Berkeley Lab’s Sean Peisert named editor-in-chief of IEEE Security and Privacy
July 10, 2020
Sean Peisert, who leads the computer security research and development team in Lawrence Berkeley National Laboratory’s (Berkeley Lab’s) Computational Research Division, has been named the new editor-in-chief of the peer-reviewed journal, IEEE Security and Privacy. Peisert, who is currently an associate editor-in-chief, will begin his new, three-year appointment on January 1, 2021.
IEEE Security and Privacy is the Institute of Electrical and Electronics Engineers (IEEE) Computer Society’s peer-reviewed journal on computer security, publishing research, case studies, tutorials and reviews on the security and dependability of computer-based systems. Its goal is to disseminate work with both a practical and research emphasis from top scholars in academia, industry and government.
“I am extremely humbled by the appointment to this position, amidst a group of the finest computer scientists and security and privacy professionals in the world,” said Peisert. “I am also extremely grateful to current Editor-in-Chief Nicol, and all past and present Editorial Board members who have made this publication what it is. IEEE Security & Privacy has a 20-year history of excellence that can, should, and will continue forth into the next vicennial, with our hard work. It is both a daunting challenge and also a joy to assume this new role.”
Peisert’s research focuses on keeping a variety of computing systems safe and secure by using scientific data analysis to develop systems that identify misuse and cyberattacks. Throughout his career, he has worked to improve safety for high-performance computing systems, cloud computing, distributed systems, and power grid control systems.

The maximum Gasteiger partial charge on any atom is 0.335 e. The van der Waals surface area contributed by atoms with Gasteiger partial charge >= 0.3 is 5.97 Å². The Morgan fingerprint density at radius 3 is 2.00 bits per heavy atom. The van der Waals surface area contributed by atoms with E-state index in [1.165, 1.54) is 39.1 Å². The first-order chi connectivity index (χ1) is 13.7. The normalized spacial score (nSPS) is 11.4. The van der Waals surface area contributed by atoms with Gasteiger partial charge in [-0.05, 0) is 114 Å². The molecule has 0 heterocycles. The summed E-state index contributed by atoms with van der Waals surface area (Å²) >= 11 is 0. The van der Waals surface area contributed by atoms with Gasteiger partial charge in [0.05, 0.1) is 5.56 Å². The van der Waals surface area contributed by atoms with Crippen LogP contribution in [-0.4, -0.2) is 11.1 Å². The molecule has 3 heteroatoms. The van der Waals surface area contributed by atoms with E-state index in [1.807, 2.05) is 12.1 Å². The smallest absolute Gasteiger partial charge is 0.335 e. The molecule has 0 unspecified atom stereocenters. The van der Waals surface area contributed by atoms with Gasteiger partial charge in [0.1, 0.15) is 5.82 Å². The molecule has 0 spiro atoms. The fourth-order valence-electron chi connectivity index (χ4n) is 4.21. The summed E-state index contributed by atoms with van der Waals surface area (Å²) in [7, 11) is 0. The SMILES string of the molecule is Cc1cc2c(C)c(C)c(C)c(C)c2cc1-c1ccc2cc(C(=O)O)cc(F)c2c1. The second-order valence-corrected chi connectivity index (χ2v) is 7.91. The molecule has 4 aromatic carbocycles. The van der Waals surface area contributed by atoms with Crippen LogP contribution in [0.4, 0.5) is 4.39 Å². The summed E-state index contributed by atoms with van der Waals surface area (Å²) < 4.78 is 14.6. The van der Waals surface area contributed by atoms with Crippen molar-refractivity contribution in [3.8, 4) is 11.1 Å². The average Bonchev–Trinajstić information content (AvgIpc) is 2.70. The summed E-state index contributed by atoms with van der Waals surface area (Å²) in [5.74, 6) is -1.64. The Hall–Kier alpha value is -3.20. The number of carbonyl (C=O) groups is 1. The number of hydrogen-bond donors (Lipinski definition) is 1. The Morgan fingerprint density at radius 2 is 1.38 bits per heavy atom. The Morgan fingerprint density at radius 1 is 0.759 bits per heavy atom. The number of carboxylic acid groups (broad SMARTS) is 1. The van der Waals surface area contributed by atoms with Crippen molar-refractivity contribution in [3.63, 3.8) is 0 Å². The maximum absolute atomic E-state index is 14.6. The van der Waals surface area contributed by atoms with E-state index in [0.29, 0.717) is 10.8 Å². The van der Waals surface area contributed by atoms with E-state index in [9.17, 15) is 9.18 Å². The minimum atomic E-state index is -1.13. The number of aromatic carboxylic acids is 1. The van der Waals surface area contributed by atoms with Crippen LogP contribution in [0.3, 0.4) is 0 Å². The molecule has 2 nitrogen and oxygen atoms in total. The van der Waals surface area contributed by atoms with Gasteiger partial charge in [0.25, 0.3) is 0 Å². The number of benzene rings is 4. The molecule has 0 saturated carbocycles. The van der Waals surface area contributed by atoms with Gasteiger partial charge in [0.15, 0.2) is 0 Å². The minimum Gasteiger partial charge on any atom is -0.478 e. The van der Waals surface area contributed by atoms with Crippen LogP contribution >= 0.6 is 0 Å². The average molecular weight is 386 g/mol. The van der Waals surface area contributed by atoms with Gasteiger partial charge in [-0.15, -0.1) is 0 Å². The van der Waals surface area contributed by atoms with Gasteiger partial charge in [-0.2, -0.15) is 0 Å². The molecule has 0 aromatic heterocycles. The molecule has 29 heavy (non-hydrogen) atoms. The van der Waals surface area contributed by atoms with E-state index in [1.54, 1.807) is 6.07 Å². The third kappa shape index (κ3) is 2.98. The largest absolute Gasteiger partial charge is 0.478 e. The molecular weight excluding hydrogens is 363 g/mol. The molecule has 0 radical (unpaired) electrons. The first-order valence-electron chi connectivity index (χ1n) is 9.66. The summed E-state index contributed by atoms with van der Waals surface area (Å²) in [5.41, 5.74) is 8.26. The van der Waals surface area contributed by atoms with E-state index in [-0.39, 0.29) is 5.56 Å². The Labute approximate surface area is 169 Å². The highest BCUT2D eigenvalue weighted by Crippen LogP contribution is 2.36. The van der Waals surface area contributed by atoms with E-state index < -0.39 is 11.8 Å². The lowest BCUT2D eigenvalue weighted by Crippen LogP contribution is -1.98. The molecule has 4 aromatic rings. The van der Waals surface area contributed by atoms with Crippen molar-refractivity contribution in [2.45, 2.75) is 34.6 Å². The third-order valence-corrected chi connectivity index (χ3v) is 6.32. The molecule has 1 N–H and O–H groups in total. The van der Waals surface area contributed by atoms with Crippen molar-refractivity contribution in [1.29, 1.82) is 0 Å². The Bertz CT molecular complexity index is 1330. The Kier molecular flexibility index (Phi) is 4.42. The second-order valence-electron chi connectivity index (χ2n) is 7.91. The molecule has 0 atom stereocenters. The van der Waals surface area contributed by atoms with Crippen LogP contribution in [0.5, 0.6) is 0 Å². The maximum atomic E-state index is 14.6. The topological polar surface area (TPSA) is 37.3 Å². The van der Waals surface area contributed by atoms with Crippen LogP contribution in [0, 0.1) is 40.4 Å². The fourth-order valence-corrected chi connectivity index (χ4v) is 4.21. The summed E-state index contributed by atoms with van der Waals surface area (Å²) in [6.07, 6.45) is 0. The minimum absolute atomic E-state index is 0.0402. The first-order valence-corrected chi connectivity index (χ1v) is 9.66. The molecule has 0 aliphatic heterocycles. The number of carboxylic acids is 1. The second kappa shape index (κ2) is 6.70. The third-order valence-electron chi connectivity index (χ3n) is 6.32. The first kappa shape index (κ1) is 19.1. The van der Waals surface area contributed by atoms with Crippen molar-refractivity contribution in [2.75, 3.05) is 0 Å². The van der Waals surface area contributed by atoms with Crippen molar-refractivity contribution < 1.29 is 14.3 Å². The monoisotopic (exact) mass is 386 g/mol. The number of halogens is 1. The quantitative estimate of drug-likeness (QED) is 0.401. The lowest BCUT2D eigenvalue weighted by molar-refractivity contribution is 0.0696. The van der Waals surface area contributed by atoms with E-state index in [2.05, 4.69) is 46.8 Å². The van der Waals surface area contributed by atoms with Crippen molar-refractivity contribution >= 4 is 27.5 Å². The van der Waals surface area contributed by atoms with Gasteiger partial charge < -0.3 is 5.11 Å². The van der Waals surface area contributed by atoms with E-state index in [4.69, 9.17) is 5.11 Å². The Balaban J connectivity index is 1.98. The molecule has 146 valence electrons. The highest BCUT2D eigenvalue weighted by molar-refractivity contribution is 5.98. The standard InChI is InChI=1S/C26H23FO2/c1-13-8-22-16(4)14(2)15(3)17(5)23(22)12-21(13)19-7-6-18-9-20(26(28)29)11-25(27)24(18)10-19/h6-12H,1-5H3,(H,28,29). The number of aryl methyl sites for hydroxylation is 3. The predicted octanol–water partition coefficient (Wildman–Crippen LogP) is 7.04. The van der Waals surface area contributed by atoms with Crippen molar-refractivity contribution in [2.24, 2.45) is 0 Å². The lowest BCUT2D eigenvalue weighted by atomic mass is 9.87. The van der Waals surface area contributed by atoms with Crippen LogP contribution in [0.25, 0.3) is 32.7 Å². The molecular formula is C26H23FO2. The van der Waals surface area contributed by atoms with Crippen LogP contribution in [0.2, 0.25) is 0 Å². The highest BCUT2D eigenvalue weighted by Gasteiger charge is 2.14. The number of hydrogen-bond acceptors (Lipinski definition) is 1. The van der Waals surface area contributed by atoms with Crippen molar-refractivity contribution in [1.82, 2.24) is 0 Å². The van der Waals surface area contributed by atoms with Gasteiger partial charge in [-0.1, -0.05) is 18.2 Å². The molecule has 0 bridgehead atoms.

In addition to his work at Berkeley Lab, Peisert also serves as chief cybersecurity strategist for CENIC, where he’s responsible for enterprise cybersecurity strategy and implementation and the California Research and Education Network (CalREN), a high-capacity network designed to meet the unique requirements of CENIC's constituent population of over 10,000 institutions and 20 million users.
He is also an associate adjunct professor at UC Davis, in both the Department of Computer Science and in the Division of Health Informatics at UC Davis Medical Center in Sacramento. A product of the UC system, he received his B.S., M.S., and Ph.D. from UC San Diego, all in computer science.
About Computing Sciences at Berkeley Lab
High performance computing plays a critical role in scientific discovery. Researchers increasingly rely on advances in computer science, mathematics, computational science, data science, and large-scale computing and networking to increase our understanding of ourselves, our planet, and our universe. Berkeley Lab’s Computing Sciences Area researches, develops, and deploys new foundations, tools, and technologies to meet these needs and to advance research across a broad range of scientific disciplines.
Founded in 1931 on the belief that the biggest scientific challenges are best addressed by teams, Lawrence Berkeley National Laboratory and its scientists have been recognized with 16 Nobel Prizes. Today, Berkeley Lab researchers develop sustainable energy and environmental solutions, create useful new materials, advance the frontiers of computing, and probe the mysteries of life, matter, and the universe. Scientists from around the world rely on the Lab’s facilities for their own discovery science. Berkeley Lab is a multiprogram national laboratory, managed by the University of California for the U.S. Department of Energy’s Office of Science.
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